I mentioned it in my article about the Timex Andros, I hinted at my love of it in my initial impressions, Blake put it alongside a Rolex Submariner and now I want to get down to it; the Seiko 5 SNZH is sort of a perfect watch. It is well made, it is nicely detailed, it has an automatic movement, it looks fantastic, it is versatile, it is unique and it is very affordable.
The review is over; go buy one… But seriously, save a couple of overlookable faults, the SNZH53 is exactly what I wanted it to be.
Case: Polished and Brushed Stainless Steel
Movement: Seiko 7s36B 23-Jewel Auto with Day/Date
Dial: Metallic Blue with Steel inlays
Bezel: 120 Click Unidirectional with Blue Acrylic Insert
Lens: Domed Hardlex
Case Back: Screwdown Display Back
Strap: Steel Bracelet
Water Res.: 10atm (100m/330ft)
Dimensions: 42m, 45mm to crown
Lug Width: 22mm
I bought the Seiko 5 SNZH53 because I had been pining over various heritage divers I could not afford or track down, like the Corvus Bradley and Helson Skin Diver. I eventually caught wind of the SNZH while I was looking for an affordable alternative to these watches, and I stumbled upon a forum post regarding the Seiko “Fifty Five Fathoms” mod. For those unaware of what that means, this DIY modification, which consists of installing an aftermarket face on the watch, is based on the famous and to-die-for Blancpain Fifty Fathoms. The Seiko 5 has some distinct physical characteristics in common with the Blancpain, while not being a knockoff, which lends this mod a unique look that makes it very popular. Also, it will run you about $10,000 less to make or buy a “modded” version.
But, I wasn’t looking for a DIY project (though that might be fun further down the road); I just wanted a nice heritage diver. So I looked into the SNZH line. The “Fifty Five Fathoms” mod is most often made with the 57 version, which is black with gold details. I think the 57 is gorgeous and probably best exemplifies the vintage feel that drew me to the genre, but for wear-ability’s sake, I was not looking for something with gold. So when I saw the 53, with its blue and silver décor, I knew I had found the model for me.
For $165, there really was no debate. I already knew that Seiko 5’s are great watches, given my experience with the SNK803k2, and after the digging I had done I knew this was the most affordable option for me. Regardless, an automatic with day/date and hardlex mineral crystal for $165 is always going to sound good, such is the magic of the Seiko 5. As I discussed in my initial impressions, the look, feel and construction of this watch does not let down.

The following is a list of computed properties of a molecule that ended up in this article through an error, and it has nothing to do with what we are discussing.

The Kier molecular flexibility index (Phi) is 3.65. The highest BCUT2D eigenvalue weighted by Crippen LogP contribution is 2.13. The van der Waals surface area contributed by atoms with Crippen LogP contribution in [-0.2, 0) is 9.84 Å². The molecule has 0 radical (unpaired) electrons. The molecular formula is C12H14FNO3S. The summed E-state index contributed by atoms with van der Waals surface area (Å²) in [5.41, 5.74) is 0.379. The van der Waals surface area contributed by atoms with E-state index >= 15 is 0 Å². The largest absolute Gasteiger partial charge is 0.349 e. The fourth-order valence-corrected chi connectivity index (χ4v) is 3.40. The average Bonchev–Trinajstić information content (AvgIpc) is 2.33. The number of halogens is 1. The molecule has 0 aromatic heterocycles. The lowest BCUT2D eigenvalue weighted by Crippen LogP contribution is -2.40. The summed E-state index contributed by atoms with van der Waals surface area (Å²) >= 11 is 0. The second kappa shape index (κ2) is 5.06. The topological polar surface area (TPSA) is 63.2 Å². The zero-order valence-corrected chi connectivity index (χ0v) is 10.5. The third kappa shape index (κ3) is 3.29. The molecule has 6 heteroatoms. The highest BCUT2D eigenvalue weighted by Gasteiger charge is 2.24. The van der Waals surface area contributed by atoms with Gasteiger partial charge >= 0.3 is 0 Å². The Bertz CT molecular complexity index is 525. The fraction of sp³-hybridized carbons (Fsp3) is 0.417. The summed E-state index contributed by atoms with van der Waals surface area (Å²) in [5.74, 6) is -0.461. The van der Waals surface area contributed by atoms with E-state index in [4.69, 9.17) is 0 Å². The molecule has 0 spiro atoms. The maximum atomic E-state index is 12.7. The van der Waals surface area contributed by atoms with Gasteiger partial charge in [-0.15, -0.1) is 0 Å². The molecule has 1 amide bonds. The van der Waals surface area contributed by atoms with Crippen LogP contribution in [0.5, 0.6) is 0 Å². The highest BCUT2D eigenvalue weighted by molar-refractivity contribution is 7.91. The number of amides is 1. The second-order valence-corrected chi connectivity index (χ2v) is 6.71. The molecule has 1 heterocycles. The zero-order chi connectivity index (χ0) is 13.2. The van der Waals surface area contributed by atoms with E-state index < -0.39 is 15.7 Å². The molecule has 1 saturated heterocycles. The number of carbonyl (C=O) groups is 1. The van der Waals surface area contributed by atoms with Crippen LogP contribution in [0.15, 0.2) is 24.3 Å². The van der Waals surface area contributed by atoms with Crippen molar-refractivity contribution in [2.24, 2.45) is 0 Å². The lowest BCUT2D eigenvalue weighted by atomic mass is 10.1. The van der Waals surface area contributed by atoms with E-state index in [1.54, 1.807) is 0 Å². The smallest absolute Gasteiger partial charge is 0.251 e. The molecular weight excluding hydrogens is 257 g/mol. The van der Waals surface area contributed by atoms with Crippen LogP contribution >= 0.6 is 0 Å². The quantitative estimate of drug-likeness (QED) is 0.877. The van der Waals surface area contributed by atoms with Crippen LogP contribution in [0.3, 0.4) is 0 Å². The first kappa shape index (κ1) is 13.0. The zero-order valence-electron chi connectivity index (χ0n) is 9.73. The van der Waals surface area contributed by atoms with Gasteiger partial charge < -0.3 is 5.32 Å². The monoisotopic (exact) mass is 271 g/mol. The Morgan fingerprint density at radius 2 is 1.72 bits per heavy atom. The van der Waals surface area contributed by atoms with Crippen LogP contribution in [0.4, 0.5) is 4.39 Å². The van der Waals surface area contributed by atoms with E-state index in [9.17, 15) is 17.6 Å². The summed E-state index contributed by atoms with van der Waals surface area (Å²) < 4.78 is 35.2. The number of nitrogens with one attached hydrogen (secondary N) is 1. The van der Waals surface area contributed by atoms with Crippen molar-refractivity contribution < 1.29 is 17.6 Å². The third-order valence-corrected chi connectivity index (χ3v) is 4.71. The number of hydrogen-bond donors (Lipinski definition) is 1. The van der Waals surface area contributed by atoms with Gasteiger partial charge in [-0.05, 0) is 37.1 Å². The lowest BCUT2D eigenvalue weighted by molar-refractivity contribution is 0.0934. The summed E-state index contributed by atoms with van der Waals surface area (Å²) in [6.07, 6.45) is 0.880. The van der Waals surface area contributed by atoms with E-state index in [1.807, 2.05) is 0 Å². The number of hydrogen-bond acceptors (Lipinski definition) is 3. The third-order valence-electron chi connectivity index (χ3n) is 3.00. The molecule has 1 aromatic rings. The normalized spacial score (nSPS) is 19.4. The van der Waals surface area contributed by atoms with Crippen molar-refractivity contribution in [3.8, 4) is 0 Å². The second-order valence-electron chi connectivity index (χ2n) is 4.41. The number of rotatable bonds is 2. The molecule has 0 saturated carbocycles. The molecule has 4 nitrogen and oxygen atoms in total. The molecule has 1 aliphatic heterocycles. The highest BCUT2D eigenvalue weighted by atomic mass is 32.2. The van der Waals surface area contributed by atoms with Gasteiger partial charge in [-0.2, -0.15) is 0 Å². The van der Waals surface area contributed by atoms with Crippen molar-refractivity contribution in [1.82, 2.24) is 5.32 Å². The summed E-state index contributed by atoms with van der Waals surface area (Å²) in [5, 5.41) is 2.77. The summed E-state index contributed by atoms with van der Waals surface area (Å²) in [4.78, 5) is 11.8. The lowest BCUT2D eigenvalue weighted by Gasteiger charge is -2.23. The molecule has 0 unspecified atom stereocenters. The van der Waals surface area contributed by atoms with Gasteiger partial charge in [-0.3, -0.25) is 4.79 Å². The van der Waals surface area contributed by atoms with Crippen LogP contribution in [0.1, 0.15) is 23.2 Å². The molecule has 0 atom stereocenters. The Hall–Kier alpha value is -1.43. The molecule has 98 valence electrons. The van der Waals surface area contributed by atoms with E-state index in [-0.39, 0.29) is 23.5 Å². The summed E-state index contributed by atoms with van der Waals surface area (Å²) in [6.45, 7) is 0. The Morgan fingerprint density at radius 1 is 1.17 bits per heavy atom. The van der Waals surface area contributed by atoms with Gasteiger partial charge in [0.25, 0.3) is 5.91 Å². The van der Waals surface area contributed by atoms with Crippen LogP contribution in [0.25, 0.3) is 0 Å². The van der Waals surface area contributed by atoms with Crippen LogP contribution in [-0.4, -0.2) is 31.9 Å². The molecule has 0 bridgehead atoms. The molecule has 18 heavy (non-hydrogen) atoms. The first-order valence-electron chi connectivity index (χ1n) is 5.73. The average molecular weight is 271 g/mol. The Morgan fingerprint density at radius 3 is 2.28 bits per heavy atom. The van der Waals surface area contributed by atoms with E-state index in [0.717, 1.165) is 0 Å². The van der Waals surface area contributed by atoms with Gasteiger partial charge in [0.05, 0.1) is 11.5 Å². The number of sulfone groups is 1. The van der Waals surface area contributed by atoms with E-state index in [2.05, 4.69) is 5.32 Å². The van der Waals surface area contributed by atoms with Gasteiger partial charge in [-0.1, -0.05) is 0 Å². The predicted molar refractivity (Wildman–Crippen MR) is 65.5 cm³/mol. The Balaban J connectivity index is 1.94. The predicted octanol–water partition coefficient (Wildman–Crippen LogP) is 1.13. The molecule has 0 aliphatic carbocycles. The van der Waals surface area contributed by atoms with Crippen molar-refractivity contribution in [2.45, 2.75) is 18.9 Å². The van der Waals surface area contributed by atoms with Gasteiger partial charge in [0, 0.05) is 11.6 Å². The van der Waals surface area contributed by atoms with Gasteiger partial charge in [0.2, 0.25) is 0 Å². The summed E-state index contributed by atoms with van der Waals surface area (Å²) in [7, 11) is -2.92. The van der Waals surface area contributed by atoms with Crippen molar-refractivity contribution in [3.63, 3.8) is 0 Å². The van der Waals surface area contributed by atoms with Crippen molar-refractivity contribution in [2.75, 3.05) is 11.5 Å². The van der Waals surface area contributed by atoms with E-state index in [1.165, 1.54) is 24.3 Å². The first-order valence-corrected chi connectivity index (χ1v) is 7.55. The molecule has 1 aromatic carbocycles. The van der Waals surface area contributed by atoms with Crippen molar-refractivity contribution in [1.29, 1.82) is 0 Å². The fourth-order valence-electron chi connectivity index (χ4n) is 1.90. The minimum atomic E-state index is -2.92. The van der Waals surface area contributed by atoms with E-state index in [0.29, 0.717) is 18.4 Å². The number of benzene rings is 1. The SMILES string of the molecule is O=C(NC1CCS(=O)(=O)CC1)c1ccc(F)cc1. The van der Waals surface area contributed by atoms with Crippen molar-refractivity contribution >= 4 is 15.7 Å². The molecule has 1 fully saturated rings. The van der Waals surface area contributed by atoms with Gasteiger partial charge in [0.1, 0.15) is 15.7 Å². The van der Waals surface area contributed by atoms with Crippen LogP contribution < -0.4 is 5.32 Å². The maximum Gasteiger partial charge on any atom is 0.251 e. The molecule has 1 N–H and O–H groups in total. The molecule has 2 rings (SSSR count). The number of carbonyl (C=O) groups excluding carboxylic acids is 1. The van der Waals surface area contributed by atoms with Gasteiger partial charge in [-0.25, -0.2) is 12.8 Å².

The 42mm x 14mm stainless steel body is heavy and solid. It is polished around the sides of the watch and lightly brushed over the top of the lugs, which is a nice touch that breaks up the sheen of the steel. The sculptural sweeps of the lugs and slight bulging radius of the sides of the body closely resemble that of the Blancpain’s. In this detail, I have to say, the SNZH out shines some its more expensive brethren that have straight sides. The added curves create a certain elegance that aid in the versatility of this watch, letting it transition from a nice sporty diver to a tasteful dress watch.
The 120-click unidirectional bezel is nicely proportioned to the watch, though it does not appear to be as wide or rotund as that of the Fifty Fathoms. It turns with a satisfying click and has substantial resistance, that is to say you wont accidentally turn it. The bezel is inlayed with a deep blue acrylic insert that has markings in a silvery grey. The markings are slightly unusual in that they mark every 10 with a numeral rather than every quarter, which is more typical of the style. This is actually one of the differences that, in my eyes, really distinguishes the SNZH as a unique watch rather than a copy. The font they used is also very interesting and different in that it is much more elongated and geometric than usual. The edge of the bezel is polished steel with 60 little square teeth for grips that are both purposeful and decorative. Given that divers are so often defined aesthetically by the style and size of the bezel, it is an important feature to be well detailed and in this instance I believe that Seiko did an excellent job. Often I find bezels to be tacky and over done, which might actually be what draws me to the heritage divers in the first place; their bezels are always minimal.
The face of SNZH is simple, easy to read and quite nice to look at. The face itself is a metallic blue “sunburst” that shines radially from the center out. There are 60 markers around the edge, which supplement the markings on the bezel. At every quarter hour, except 15 where there is a the day/date window, there is a large beveled metal insert with a slightly tapered shape and at every five minutes there is a smaller beveled metal insert. The three dimensionality and polished look of the inserts is very attractive and gives the face a surprising amount of adornment, as though these were small steel diamonds. There are also thin white lines marking the rest of the minutes. On the inner edge of all of the metal inserts is a small rectangle of lume that aligns with the tip of the hour hand.